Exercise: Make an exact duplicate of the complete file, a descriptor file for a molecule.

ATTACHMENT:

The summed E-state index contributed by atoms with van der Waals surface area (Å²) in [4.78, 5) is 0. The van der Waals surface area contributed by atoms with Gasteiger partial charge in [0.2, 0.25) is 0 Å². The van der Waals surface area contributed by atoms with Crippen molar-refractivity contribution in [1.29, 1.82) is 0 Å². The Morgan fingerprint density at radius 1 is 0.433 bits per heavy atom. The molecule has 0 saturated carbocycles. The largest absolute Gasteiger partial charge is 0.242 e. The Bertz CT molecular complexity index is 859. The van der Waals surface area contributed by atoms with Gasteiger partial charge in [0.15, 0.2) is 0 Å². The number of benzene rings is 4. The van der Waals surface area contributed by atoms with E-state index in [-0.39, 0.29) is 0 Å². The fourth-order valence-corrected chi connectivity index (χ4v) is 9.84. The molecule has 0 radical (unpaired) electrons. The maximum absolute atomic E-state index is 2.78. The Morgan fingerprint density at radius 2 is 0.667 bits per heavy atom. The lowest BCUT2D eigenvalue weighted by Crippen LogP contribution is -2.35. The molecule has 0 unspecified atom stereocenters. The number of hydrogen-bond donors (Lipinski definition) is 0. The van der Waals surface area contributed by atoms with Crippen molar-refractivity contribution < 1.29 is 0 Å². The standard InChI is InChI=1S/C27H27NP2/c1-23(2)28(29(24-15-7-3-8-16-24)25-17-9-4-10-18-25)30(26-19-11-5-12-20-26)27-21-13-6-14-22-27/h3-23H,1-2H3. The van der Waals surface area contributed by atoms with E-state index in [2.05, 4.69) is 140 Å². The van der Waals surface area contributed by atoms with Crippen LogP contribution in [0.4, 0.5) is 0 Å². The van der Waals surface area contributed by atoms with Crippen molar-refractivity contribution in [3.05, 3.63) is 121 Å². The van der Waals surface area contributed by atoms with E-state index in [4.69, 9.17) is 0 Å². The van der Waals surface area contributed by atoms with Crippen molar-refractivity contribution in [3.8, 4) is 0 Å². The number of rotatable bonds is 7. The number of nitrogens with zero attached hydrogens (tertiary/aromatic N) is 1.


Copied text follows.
The summed E-state index contributed by atoms with van der Waals surface area (Å²) in [4.78, 5) is 0. The van der Waals surface area contributed by atoms with Gasteiger partial charge in [0.2, 0.25) is 0 Å². The van der Waals surface area contributed by atoms with Crippen molar-refractivity contribution in [1.29, 1.82) is 0 Å². The Morgan fingerprint density at radius 1 is 0.433 bits per heavy atom. The molecule has 0 saturated carbocycles. The largest absolute Gasteiger partial charge is 0.242 e. The Bertz CT molecular complexity index is 859. The van der Waals surface area contributed by atoms with Gasteiger partial charge in [0.15, 0.2) is 0 Å². The number of benzene rings is 4. The van der Waals surface area contributed by atoms with E-state index in [-0.39, 0.29) is 0 Å². The fourth-order valence-corrected chi connectivity index (χ4v) is 9.84. The molecule has 0 radical (unpaired) electrons. The maximum absolute atomic E-state index is 2.78. The Morgan fingerprint density at radius 2 is 0.667 bits per heavy atom. The lowest BCUT2D eigenvalue weighted by Crippen LogP contribution is -2.35. The molecule has 0 unspecified atom stereocenters. The number of hydrogen-bond donors (Lipinski definition) is 0. The van der Waals surface area contributed by atoms with Crippen molar-refractivity contribution < 1.29 is 0 Å². The standard InChI is InChI=1S/C27H27NP2/c1-23(2)28(29(24-15-7-3-8-16-24)25-17-9-4-10-18-25)30(26-19-11-5-12-20-26)27-21-13-6-14-22-27/h3-23H,1-2H3. The van der Waals surface area contributed by atoms with E-state index in [2.05, 4.69) is 140 Å². The van der Waals surface area contributed by atoms with Crippen LogP contribution in [0.4, 0.5) is 0 Å². The van der Waals surface area contributed by atoms with Crippen molar-refractivity contribution in [3.05, 3.63) is 121 Å². The van der Waals surface area contributed by atoms with E-state index in [4.69, 9.17) is 0 Å². The van der Waals surface area contributed by atoms with Crippen molar-refractivity contribution in [3.8, 4) is 0 Å². The number of rotatable bonds is 7. The number of nitrogens with zero attached hydrogens (tertiary/aromatic N) is 1.